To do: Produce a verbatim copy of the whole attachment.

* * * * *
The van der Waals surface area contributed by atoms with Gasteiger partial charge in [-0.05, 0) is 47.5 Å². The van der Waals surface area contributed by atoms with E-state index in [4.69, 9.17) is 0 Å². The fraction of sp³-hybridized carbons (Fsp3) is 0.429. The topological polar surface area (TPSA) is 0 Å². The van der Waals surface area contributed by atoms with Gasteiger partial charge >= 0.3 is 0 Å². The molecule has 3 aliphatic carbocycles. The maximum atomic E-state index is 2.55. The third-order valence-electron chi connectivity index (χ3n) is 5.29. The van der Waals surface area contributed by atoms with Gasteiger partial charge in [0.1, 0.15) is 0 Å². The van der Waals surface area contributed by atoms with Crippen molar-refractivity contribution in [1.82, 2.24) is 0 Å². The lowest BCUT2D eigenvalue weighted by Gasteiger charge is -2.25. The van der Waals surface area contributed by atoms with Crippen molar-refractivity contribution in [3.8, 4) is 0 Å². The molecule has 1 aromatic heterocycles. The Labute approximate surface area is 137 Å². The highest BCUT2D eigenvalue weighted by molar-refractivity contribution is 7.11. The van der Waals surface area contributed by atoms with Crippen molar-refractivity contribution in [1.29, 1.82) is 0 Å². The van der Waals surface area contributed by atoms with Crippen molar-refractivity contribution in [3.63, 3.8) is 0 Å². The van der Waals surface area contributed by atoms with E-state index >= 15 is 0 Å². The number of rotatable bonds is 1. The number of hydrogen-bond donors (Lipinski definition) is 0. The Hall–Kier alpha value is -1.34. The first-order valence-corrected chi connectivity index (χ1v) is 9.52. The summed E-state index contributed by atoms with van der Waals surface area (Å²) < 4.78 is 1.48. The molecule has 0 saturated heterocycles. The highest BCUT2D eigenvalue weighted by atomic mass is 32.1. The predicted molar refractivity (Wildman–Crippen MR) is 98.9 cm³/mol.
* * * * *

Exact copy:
The van der Waals surface area contributed by atoms with Gasteiger partial charge in [-0.05, 0) is 47.5 Å². The van der Waals surface area contributed by atoms with E-state index in [4.69, 9.17) is 0 Å². The fraction of sp³-hybridized carbons (Fsp3) is 0.429. The topological polar surface area (TPSA) is 0 Å². The van der Waals surface area contributed by atoms with Gasteiger partial charge >= 0.3 is 0 Å². The molecule has 3 aliphatic carbocycles. The maximum atomic E-state index is 2.55. The third-order valence-electron chi connectivity index (χ3n) is 5.29. The van der Waals surface area contributed by atoms with Gasteiger partial charge in [0.1, 0.15) is 0 Å². The van der Waals surface area contributed by atoms with Crippen molar-refractivity contribution in [1.82, 2.24) is 0 Å². The lowest BCUT2D eigenvalue weighted by Gasteiger charge is -2.25. The van der Waals surface area contributed by atoms with Crippen molar-refractivity contribution in [3.8, 4) is 0 Å². The molecule has 1 aromatic heterocycles. The Labute approximate surface area is 137 Å². The highest BCUT2D eigenvalue weighted by molar-refractivity contribution is 7.11. The van der Waals surface area contributed by atoms with Crippen molar-refractivity contribution in [1.29, 1.82) is 0 Å². The van der Waals surface area contributed by atoms with Crippen molar-refractivity contribution in [3.63, 3.8) is 0 Å². The van der Waals surface area contributed by atoms with E-state index >= 15 is 0 Å². The number of rotatable bonds is 1. The number of hydrogen-bond donors (Lipinski definition) is 0. The Hall–Kier alpha value is -1.34. The first-order valence-corrected chi connectivity index (χ1v) is 9.52. The summed E-state index contributed by atoms with van der Waals surface area (Å²) < 4.78 is 1.48. The molecule has 0 saturated heterocycles. The highest BCUT2D eigenvalue weighted by atomic mass is 32.1. The predicted molar refractivity (Wildman–Crippen MR) is 98.9 cm³/mol.